February is the month of love, here in the bleak grey flatness of winter we are suddenly surrounded by deep red hearts, crimson roses and red hot romance, Valentine’s feast day has arrived.
And we need to celebrate love in all its forms. From the passion and excitement of lovers to the shared intimacies of brothers and sisters and best friends. From the unbreakable bonds of parental love to the fondness we have for our four legged friends.
We know, don’t we, that love comes at a price. Whenever we truly love someone else it means putting that person first. It means sacrifice, it means heart-ache, it means making oneself vulnerable. That is what true love is like – an openness to another that takes us over, heart and soul, body and mind. That is why lost love or unrequited love is so painful and why you can die of a broken heart. It makes us open to being wounded.
But we also know that love is so very wonderful. It’s the greatest thing, as the song has it. Being in love is exciting. Being loved by anyone is a wonderful feeling, that another has you on their mind or written in their heart, your name on the tip of their tongue. That they look forward to seeing you, talking to you, listening to you. Loving and being loved is what makes us fully human and it needs to be cherished, fostered and encouraged in all its forms in our community.
At the recent contemplative prayer service, I was reminded of the writings of Thomas Merton. A Cistercian monk, living in the USA. Merton wrote many books that are were wonderfully profound in their observations of the world. In his book ‘Conjectures of a Guilty Bystander’ he wrote:
“In Louisville, at the corner of Fourth and Walnut, in the centre of the shopping district, I was suddenly overwhelmed with the realisation that I loved all those people, that they were mine and I theirs, that we could not be alien to one another even though we were total strangers. It was like waking from a dream of separateness…I almost laughed out loud… But it cannot be explained. There is no way of telling people that they are all walking round shining like the sun.”
The same day as I read this for the first time, about 5 years ago, a woman on the tram called me a very nasty name (the clerical collar does provoke extreme reactions – you either get nice smiles and “Hello Father!” or you get a scowl or even outright hostility). Try as I might on that day I couldn’t see anyone shining like the sun. I felt quite the opposite.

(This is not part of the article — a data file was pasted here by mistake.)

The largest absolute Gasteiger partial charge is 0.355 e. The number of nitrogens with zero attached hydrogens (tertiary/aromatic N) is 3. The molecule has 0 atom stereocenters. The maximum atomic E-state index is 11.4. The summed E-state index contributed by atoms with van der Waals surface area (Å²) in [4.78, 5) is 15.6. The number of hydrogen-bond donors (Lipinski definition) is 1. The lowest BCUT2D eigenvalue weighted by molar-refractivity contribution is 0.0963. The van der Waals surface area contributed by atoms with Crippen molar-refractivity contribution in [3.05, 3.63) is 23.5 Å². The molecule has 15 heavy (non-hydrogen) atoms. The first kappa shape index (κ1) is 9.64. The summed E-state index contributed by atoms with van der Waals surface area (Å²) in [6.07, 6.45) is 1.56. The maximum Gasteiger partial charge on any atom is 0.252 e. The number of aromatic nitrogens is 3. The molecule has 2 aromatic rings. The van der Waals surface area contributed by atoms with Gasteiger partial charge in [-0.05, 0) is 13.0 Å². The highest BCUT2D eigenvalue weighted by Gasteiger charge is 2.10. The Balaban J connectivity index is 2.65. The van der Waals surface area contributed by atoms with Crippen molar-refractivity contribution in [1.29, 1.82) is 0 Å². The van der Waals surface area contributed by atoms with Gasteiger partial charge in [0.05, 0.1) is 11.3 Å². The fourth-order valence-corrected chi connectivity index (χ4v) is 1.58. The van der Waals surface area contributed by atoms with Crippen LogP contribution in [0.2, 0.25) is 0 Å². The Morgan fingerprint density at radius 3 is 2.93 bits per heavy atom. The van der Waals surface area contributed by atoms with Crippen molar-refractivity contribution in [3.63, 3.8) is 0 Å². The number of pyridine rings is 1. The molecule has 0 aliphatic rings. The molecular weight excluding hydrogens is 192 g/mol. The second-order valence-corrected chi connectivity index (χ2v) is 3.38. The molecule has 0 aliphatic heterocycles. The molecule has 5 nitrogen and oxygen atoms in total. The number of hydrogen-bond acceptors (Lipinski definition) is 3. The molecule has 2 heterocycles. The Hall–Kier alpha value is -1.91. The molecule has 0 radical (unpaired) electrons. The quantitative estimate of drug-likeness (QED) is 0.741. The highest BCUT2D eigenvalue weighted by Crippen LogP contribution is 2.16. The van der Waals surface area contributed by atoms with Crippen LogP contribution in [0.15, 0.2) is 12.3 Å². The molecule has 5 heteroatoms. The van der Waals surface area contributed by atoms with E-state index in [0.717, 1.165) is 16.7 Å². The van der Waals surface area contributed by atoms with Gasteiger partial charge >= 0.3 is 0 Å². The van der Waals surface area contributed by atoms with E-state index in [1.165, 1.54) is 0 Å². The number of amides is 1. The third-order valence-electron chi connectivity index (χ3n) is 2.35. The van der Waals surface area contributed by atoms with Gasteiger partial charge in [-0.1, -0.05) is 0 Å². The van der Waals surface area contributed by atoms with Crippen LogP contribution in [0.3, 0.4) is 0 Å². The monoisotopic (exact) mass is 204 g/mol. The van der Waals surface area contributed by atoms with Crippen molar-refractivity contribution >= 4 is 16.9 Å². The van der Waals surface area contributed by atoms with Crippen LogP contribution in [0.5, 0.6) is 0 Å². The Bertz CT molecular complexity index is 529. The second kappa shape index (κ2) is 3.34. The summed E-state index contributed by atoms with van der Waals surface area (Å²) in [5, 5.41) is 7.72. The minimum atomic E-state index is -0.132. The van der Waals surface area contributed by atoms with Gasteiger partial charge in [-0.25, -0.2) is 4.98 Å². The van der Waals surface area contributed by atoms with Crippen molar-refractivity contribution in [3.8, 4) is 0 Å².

It’s a hard calling to have to love everyone. God calls to do it nonetheless. Even that old bat that swore at me in the street is “…walking around, shining like the sun”. Thank God for his lavish faithfulness and love when mine is worn thin.
I wonder what Merton’s revelation might reveal to us about our task as God’s church. Perhaps the task of the church is to love the community we are called to serve. If we ask ourselves, ‘Why is it that we want to serve?’ the answer comes back because we want everyone to experience and know the abundance of love that a faith in God and Jesus brings. It is our commission, our task set by Jesus himself, “Love one another, as I have loved you…” (John 13.34) Without love, given as a reflection of the love of God for all people, we are nothing, we can achieve nothing.
I have been thinking a lot about this and have begun talking to people about a way of life for our Parish that people can make a commitment to. The ‘ABE Way of Life’ will be part of a philosophy of practical love in action (in Greek ‘agape’ – the Greeks have many words for love) for our community which I have roughly labelled I ♥ ABE.
Showing and building love for our community in practical ways will be a lunch pad for all that we are called to do as God’s church. Look out for more about I ♥ ABE and the ‘ABE Way of Life’ in the coming months. It will, like all love, ask something of you, to make yourself vulnerable for the sake of the Gospel, but I hope it is something that can make a real difference in our community and to each of us as we seek to serve our living, loving God.
With love, Fr M ♥